Four civilians and 12 South Korean soldiers died. Of the 25 North Korean infiltrators, one was captured, 11 were killed by the other members for failure in responsibility of running aground of the submarine, 13 were killed in firefights with the South Korean army; some analysts suspected that the motivation behind the assassination of Choe Deok-geun, South Korean consul for the Russian Far East, was North Korean retaliation for the loss of their men. The infiltrators possessed among their arsenal, M16A1 rifles and mock South Korean-style military uniforms. Nestlé Crunch chocolate bars were recovered; some of the dead spies' corpses were displayed to the media. The submarine was towed to a naval base for investigation. One captured crewmember, the submarine's helmsman, Lee Kwang Soo, gave in after much interrogation and revealed much of the plans, he became an instructor in the South Korean navy. North Korea was at first reluctant to take responsibility, claiming that the submarine had suffered an engine failure and had drifted aground.
By 29 December, the North issued an official statement expressing "deep regret" over the submarine incident. In return, the South Korean government returned the cremated remains of the infiltrators to the North via Panmunjom on 30 December. September 18, 16:40 – 1 captured by local policemen September 18, 17:00 – 11 bodies of executed submarine crew members were found September 19, 10:00 – 3 killed by the South Korean army commandos September 19, 14:00 – 3 killed by the South Korean army special forces September 19, 16:00 – 1 killed by the South Korean army September 21, 20:00 – 1 killed by the South Korean army September 22, 06:00 – 1 killed by the South Korean army September 28, 06:30 – 1 killed by the South Korean army September 30, 16:00 – 1 killed by South Korean special forces November 5, 10:00 – 2 killed by South Korean special forces The Sang-O class submarine is on display at Tongil Park near Gangneung. 1998 Sokcho submarine incident Harry P. Dies, Jr.: North Korean Special Operations Forces: 1996 Kangnung submarine infiltration, Military Intelligence Professional Bulletin, Oct-Dec 2004.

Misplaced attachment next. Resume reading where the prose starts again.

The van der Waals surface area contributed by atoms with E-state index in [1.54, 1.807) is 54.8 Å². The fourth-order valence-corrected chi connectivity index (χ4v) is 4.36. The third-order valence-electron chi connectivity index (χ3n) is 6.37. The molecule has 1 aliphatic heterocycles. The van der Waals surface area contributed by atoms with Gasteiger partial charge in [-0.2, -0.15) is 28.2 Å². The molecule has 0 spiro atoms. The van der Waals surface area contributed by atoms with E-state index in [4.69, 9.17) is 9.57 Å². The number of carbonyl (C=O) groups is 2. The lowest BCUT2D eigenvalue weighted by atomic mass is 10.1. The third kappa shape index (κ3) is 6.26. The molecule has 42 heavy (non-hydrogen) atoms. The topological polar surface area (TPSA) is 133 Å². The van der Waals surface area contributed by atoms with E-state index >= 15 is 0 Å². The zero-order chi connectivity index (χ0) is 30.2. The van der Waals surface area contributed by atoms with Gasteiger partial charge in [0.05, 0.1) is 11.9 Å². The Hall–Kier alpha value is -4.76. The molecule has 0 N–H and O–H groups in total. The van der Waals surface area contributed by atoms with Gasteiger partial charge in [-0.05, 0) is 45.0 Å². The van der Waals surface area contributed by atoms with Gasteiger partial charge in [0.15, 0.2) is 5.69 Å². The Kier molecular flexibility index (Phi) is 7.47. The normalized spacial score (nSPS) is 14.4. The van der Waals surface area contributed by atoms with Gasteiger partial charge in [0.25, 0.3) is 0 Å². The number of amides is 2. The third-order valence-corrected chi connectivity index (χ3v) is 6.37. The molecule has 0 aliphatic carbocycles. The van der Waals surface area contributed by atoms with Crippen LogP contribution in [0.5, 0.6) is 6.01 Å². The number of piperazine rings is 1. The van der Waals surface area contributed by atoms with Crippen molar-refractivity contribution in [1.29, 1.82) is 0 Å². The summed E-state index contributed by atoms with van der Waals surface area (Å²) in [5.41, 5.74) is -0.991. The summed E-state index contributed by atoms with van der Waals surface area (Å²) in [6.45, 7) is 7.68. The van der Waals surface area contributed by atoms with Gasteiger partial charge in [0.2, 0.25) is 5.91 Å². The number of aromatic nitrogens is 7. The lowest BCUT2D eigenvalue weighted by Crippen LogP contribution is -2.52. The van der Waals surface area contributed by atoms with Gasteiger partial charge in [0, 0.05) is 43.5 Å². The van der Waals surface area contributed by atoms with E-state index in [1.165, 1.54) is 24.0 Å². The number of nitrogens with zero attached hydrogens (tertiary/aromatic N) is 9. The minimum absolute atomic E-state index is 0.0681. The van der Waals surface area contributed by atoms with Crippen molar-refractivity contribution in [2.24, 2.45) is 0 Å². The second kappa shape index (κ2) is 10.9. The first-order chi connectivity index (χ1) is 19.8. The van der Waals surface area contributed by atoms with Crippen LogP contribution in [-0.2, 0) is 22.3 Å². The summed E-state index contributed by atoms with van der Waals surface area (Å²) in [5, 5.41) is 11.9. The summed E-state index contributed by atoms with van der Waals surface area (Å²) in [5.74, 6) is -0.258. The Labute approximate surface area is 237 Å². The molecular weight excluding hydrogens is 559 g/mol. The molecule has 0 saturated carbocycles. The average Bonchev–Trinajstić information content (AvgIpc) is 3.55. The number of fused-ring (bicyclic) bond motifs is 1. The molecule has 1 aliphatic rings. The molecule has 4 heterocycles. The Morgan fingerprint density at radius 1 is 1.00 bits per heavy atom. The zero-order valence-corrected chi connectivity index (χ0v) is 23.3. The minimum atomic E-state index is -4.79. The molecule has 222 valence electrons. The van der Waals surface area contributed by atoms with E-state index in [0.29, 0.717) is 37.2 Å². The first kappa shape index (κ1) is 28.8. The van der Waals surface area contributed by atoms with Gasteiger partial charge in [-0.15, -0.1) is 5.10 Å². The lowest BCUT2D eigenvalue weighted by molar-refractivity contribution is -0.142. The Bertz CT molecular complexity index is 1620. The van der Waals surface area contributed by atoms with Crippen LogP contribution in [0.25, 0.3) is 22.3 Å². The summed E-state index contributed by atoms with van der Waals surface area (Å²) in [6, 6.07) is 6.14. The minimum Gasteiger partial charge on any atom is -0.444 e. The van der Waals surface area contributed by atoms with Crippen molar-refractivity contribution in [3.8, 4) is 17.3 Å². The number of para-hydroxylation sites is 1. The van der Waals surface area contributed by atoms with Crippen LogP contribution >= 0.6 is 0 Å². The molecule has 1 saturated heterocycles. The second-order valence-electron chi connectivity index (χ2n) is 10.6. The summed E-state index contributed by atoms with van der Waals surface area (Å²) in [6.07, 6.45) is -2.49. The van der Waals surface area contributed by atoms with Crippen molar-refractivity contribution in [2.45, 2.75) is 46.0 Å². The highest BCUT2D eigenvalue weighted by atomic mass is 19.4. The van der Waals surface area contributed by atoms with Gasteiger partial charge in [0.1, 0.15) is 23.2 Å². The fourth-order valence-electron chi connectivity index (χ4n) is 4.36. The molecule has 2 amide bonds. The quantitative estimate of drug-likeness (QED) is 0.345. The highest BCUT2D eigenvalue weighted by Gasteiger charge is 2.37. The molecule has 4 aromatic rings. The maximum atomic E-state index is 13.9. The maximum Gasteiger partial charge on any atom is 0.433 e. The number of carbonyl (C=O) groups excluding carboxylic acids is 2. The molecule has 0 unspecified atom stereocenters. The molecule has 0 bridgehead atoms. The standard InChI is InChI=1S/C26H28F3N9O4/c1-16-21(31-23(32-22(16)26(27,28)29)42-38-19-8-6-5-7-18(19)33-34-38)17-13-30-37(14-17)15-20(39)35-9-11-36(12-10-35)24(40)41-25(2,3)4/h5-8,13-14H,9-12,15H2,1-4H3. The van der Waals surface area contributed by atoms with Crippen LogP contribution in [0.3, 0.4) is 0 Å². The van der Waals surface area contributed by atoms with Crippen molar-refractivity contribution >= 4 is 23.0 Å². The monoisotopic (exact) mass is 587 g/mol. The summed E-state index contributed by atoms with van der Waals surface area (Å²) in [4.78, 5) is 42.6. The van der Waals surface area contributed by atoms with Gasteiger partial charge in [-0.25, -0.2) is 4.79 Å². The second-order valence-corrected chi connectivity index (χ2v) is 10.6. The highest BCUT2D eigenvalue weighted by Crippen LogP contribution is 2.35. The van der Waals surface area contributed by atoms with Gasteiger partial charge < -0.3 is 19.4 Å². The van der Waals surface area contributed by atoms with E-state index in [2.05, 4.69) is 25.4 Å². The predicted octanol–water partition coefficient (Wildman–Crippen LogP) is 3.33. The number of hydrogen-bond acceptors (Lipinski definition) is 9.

Pictures and information regarding the display
The Yellow Sea is located between China and Korea. The name is given to the northern part of the East China Sea, a marginal sea of the Pacific Ocean, it is located between the Korean Peninsula. Its name comes from the sand particles from Gobi Desert sand storms that turn the surface of the water golden yellow; the innermost bay of the Yellow Sea is called the Bohai Sea. Into it flow both the Yellow River and Hai He. Deposits of sand and silt from those rivers contribute to the sea colour; the northern extension of the Yellow Sea is called the Korea Bay. The Yellow Sea is one of four seas named after common colour terms — the others being the Black Sea, the Red Sea and the White Sea. Since 1 November 2018, the Yellow Sea has served as the location of "peace zones" between North and South Korea; the International Hydrographic Organization defines the limits of the Yellow Sea as follows: The Yellow Sea is separated from the Sea of Japan by the boundary from the southern end of Haenam Peninsula in Jeollanamdo to Jeju Island and divided into the East China Sea by the boundary from the west end of Jeju Island to the Yangtze River estuary.